The AWS Playbox: Demos for Using Amazon Web Services from CFML
There are three requirements for getting these demos working:
- Add the AWS SDK .jar and related files to your CF install.
- Set up your own AWS credentials and add them to awsCredentials.cfc.
- Set up your own copies of the required resources in SNS, Lambda, DynamoDB, S3, and Step Functions.
Requirement One: The AWS SDK .jar and Related Files
The demos in this repo require that you have the following .jar files in your /coldfusion/lib/ directory:
- aws-java-sdk-1.11.311 or later
All of these files can be downloaded from https://aws.amazon.com/sdk-for-java/ Files other than the actual SDK .jar itself can be found in the /third-party directory within the SDK download.
Requirement Two: Your Own AWS Credentials
You have to create your own AWS account and provide both the AccessKey and SecretKey in model/awsCredentials.cfc.
The account for which you are providing credentials must also have permissions for the following services:
- CloudWatch (for Lambda logging)
- Step Functions
For more infomration about IAM accounts, roles, and permissions, please review the IAM guide.
Requirement Three: Your Own AWS Resources
You need to set up the following resources within AWS for these demos to work:
- SNS - create a topic to which messsages can be sent. The ARN (Amazon Resource Name, like a URL) of this topic must be added to application.cfc.
- Lambda - create a Lambda function using the code in nodejs/lambda/lambda-returnDataToCaller.js. The Lambda runtime should be NodeJS 4.3 or later, and you do not need to configure a trigger for the function, as it will be invoked from this application. The ARN of the function must be added to application.cfc.
- DynamoDB - create a DynamoDB table with a partition (primary) key of "userID" (String) and a sort key (range key) of "epochTime" (Number). The table name must be added to application.cfc.
- Rekognition - add photos for Rekognition to analyze. There's a separate list of photos for matching faces, and a list for generating labels (image analysis). These photos and the name of the S3 bucket in which they can be found need to be added to the top of rekognition.cfm.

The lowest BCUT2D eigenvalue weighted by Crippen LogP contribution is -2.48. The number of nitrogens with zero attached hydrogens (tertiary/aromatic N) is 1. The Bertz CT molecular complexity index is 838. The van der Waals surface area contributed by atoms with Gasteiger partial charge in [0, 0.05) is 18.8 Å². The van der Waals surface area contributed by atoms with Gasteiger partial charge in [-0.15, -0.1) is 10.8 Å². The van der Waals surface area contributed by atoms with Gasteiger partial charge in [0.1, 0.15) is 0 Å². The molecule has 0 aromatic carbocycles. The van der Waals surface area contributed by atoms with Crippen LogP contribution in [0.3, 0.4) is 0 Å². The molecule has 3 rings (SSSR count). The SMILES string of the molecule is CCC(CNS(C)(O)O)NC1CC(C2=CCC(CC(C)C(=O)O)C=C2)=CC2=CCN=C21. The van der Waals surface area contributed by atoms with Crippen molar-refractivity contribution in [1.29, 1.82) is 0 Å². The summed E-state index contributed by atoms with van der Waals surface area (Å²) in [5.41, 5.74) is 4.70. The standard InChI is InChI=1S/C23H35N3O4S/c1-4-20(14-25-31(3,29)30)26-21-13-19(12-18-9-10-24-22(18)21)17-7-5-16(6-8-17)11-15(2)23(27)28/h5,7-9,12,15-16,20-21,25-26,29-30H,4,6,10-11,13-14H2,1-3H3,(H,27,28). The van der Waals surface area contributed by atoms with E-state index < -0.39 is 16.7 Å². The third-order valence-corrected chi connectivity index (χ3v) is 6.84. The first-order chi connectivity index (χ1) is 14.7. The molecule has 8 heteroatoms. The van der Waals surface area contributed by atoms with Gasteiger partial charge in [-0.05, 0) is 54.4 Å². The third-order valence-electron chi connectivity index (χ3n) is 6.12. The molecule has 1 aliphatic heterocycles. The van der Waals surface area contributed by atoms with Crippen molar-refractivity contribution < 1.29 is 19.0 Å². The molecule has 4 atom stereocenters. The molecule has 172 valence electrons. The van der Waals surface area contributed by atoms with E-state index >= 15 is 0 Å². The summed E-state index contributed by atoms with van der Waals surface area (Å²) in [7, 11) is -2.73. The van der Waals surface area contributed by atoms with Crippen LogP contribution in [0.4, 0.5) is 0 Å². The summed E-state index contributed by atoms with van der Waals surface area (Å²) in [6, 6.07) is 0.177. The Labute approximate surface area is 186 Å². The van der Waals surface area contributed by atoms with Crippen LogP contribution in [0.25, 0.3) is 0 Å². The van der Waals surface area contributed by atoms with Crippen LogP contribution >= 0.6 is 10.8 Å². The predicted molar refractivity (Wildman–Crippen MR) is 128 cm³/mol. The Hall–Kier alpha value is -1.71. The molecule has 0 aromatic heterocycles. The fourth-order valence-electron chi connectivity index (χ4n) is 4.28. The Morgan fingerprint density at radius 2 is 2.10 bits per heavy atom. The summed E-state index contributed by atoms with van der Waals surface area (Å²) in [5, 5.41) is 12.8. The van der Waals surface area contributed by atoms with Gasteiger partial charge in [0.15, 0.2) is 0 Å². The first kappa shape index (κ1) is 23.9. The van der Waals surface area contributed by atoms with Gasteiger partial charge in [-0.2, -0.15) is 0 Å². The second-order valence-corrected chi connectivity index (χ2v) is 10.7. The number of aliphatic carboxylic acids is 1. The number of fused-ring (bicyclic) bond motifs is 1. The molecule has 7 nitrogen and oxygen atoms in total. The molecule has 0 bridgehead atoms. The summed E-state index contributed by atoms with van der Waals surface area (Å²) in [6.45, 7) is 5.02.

- Step Functions: There are two workflows you can set up:
Describe an Image
a. Create the two Lambda functions used in this workflow using the code in nodejs/lambda/ -- generateRandomNumber.js and detectLabelsForImage.js.
b. Add the ARNs of those functions to stateMachines/choiceDemoStateMachine.json.
c. Add the name of the S3 bucket and the path to the photos that will be analyzed to stateMachines/choiceDemoStateMachine.json.
d. Once you've added all the required information, use stateMachines/choiceDemoStateMachine.json to create a new Step Function state machine in the AWS Console.
e. Add the ARN of the workflow to application.cfc as the application.awsResources.stepFunctionRandomImageARN value.
Transcribe, Translate, and Speak a Video
a. Create the five Lambda functions used in this workflow using the code in nodejs/lambda/transcribeTranslateExample. You will need to add the name of your S3 bucket where you want the output from the workflow to go to getTranscriptionFile.js, translateText.js, and convertTextToSpeech.js. b. Add the ARNs of those functions to stateMachines/transcribeTranslateSpeakWorkflow.json. c. Once you've added all the required information, use stateMachines/transcribeTranslateSpeakWorkflow.json to create a new Step Function state machine in the AWS Console. d. Add the ARN of the workflow to application.cfc as the application.awsResources.stepFunctionTranscribeTranslateARN value. e. Modify stepFunctions.cfm (the inputStruct variable) to point to the URL of a MP4 file on S3.
Remember, the AWS docs are pretty great. Use the Java API Reference often, as it'll tell you almost everything you need to know for working with a particular AWS service.
There are a number of Python examples in this repo. You can get them running pretty easily by:
- Installing boto via pip
- Using your own ARNs as noted in the Python code in the /python directory of the repo
- Setting python/pythonInvoke.sh to run as an executable on your machine
Boto makes it very easy to use AWS from Python and acts as the AWS-approved and supported SDK for Python.